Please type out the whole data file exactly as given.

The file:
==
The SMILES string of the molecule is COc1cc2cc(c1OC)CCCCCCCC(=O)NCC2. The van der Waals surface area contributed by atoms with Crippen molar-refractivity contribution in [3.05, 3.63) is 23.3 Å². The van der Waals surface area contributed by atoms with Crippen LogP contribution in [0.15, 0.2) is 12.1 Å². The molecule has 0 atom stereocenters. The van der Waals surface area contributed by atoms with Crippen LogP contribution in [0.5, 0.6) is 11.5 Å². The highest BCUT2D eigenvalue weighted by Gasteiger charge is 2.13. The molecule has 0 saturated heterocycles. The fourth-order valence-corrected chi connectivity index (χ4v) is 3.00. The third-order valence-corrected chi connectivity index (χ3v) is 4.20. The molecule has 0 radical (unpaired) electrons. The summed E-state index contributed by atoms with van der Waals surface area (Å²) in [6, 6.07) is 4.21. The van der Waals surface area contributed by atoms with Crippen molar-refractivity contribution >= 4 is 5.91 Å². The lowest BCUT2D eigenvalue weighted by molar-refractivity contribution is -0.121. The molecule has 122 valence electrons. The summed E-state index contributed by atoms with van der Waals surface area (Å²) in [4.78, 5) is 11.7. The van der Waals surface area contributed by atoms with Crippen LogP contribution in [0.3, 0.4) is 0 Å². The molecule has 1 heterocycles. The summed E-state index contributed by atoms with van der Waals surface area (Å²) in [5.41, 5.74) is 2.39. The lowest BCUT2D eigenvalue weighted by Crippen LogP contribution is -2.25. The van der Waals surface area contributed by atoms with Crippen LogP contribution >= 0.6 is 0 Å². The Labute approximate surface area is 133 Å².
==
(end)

The SMILES string of the molecule is COc1cc2cc(c1OC)CCCCCCCC(=O)NCC2. The van der Waals surface area contributed by atoms with Crippen molar-refractivity contribution in [3.05, 3.63) is 23.3 Å². The van der Waals surface area contributed by atoms with Crippen LogP contribution in [0.15, 0.2) is 12.1 Å². The molecule has 0 atom stereocenters. The van der Waals surface area contributed by atoms with Crippen LogP contribution in [0.5, 0.6) is 11.5 Å². The highest BCUT2D eigenvalue weighted by Gasteiger charge is 2.13. The molecule has 0 saturated heterocycles. The fourth-order valence-corrected chi connectivity index (χ4v) is 3.00. The third-order valence-corrected chi connectivity index (χ3v) is 4.20. The molecule has 0 radical (unpaired) electrons. The summed E-state index contributed by atoms with van der Waals surface area (Å²) in [6, 6.07) is 4.21. The van der Waals surface area contributed by atoms with Crippen molar-refractivity contribution >= 4 is 5.91 Å². The lowest BCUT2D eigenvalue weighted by molar-refractivity contribution is -0.121. The molecule has 122 valence electrons. The summed E-state index contributed by atoms with van der Waals surface area (Å²) in [4.78, 5) is 11.7. The van der Waals surface area contributed by atoms with Crippen LogP contribution in [0.3, 0.4) is 0 Å². The molecule has 1 heterocycles. The summed E-state index contributed by atoms with van der Waals surface area (Å²) in [5.41, 5.74) is 2.39. The lowest BCUT2D eigenvalue weighted by Crippen LogP contribution is -2.25. The van der Waals surface area contributed by atoms with Crippen LogP contribution >= 0.6 is 0 Å². The Labute approximate surface area is 133 Å².